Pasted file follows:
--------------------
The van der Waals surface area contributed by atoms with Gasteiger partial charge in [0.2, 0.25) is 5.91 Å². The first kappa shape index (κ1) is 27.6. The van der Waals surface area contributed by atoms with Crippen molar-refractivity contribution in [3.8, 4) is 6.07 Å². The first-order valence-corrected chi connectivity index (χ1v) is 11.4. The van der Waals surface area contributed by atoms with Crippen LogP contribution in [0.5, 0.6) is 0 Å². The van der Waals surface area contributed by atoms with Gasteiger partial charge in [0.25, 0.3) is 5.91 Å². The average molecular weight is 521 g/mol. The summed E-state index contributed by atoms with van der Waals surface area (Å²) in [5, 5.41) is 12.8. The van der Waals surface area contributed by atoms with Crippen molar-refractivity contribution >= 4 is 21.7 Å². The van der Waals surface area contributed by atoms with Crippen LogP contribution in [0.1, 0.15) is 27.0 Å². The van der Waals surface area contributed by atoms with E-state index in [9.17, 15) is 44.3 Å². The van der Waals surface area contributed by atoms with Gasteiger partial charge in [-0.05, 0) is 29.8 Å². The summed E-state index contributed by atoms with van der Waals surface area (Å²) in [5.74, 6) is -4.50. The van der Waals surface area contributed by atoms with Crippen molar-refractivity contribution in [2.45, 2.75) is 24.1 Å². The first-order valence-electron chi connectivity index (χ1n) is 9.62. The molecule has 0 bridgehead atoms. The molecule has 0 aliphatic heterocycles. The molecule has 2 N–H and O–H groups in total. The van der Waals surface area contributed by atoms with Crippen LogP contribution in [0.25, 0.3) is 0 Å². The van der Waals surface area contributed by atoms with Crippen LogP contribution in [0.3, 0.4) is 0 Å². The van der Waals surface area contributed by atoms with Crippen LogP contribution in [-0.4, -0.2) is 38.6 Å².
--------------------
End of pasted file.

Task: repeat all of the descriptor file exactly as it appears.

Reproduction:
The van der Waals surface area contributed by atoms with Gasteiger partial charge in [0.2, 0.25) is 5.91 Å². The first kappa shape index (κ1) is 27.6. The van der Waals surface area contributed by atoms with Crippen molar-refractivity contribution in [3.8, 4) is 6.07 Å². The first-order valence-corrected chi connectivity index (χ1v) is 11.4. The van der Waals surface area contributed by atoms with Crippen LogP contribution in [0.5, 0.6) is 0 Å². The van der Waals surface area contributed by atoms with Gasteiger partial charge in [0.25, 0.3) is 5.91 Å². The average molecular weight is 521 g/mol. The summed E-state index contributed by atoms with van der Waals surface area (Å²) in [5, 5.41) is 12.8. The van der Waals surface area contributed by atoms with Crippen molar-refractivity contribution >= 4 is 21.7 Å². The van der Waals surface area contributed by atoms with Crippen LogP contribution in [0.1, 0.15) is 27.0 Å². The van der Waals surface area contributed by atoms with E-state index in [9.17, 15) is 44.3 Å². The van der Waals surface area contributed by atoms with Gasteiger partial charge in [-0.05, 0) is 29.8 Å². The summed E-state index contributed by atoms with van der Waals surface area (Å²) in [5.74, 6) is -4.50. The van der Waals surface area contributed by atoms with Crippen molar-refractivity contribution in [2.45, 2.75) is 24.1 Å². The first-order valence-electron chi connectivity index (χ1n) is 9.62. The molecule has 0 bridgehead atoms. The molecule has 0 aliphatic heterocycles. The molecule has 2 N–H and O–H groups in total. The van der Waals surface area contributed by atoms with Crippen LogP contribution in [0.25, 0.3) is 0 Å². The van der Waals surface area contributed by atoms with Crippen LogP contribution in [0.3, 0.4) is 0 Å². The van der Waals surface area contributed by atoms with Crippen LogP contribution in [-0.4, -0.2) is 38.6 Å².